Formula E champion Nyck de Vries is set to take part in another Formula 1 free practice session with the Mercedes AMG F1 team in the second half of the 2022 season, this time alongside Lewis Hamilton.
The Dutchman took the wheel of Lewis Hamilton’s Mercedes W13 in the first free practice session of the French Grand Prix last Friday in Le Castellet as part of the regulation-mandated testing of young drivers. De Vries – who drove in the Williams car at the Spanish Grand Prix in May – took part in his second free practice session of the year on Friday, this time with Mercedes.
Nyck de Vries was able to complete 23 laps in total and set the ninth fastest time in the first practice session, which gave him a lot of useful data for the team. After the session, Mercedes Performance Director Andrew Shovlin was full of praise for the young Dutchman: “Well, we’ve driven Nyck a few times before, not always publicly, like in Abu Dhabi for example, and I have to say we’ve always been impressed,” said Shovlin.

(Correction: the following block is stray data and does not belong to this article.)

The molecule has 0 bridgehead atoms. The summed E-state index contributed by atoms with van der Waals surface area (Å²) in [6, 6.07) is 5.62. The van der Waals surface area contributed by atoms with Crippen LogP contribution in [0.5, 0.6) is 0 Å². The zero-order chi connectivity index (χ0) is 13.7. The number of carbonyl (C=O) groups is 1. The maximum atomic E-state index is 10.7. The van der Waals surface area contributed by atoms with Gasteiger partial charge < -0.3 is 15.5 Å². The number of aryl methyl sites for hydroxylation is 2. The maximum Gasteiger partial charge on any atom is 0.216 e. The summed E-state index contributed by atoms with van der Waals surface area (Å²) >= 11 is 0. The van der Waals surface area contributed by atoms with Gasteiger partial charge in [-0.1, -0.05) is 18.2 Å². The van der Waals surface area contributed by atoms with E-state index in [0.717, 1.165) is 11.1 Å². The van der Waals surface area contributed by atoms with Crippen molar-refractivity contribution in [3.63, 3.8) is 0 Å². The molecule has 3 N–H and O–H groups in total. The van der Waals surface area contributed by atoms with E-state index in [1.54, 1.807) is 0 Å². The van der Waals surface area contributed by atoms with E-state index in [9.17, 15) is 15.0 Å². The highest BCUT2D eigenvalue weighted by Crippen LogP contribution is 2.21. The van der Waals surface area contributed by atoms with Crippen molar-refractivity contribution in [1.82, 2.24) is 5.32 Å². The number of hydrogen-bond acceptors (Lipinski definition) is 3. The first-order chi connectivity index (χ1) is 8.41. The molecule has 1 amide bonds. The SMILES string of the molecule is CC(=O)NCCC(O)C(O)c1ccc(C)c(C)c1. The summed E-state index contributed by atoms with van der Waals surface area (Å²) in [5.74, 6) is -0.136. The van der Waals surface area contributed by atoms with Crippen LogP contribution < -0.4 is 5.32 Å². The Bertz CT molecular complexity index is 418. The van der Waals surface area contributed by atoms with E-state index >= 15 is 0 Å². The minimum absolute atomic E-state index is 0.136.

“The good thing is that he understands the priorities we have which are: don’t make mistakes, focus on the test programme and thirdly worry about being fast. He is able to do the first and second very easily and then a little bit of the third. So he was fast [in P1 in France] and very useful for the work we expected from him.”
“He always thinks: how can I improve more? What do I need to learn? But he’s a very, very accomplished driver, given his relatively limited experience in F1. So every time he’s been in the car for us, he’s impressed.”
With Lewis Hamilton having given up his seat to De Vries for P1 at the French GP, it is now team-mate George Russell’s turn to ‘lend’ his car to a young driver for a free practice session and, according to Shovlin, it should be De Vries again in the second half of the season: “At the moment, the logical candidate is for Nyck to drive. We are looking at later in the year.”
“It will depend on what we do in terms of upgrades, or we might do it during a Pirelli tyre test, but we are probably looking at the second half of the year.” concludes Shovlin.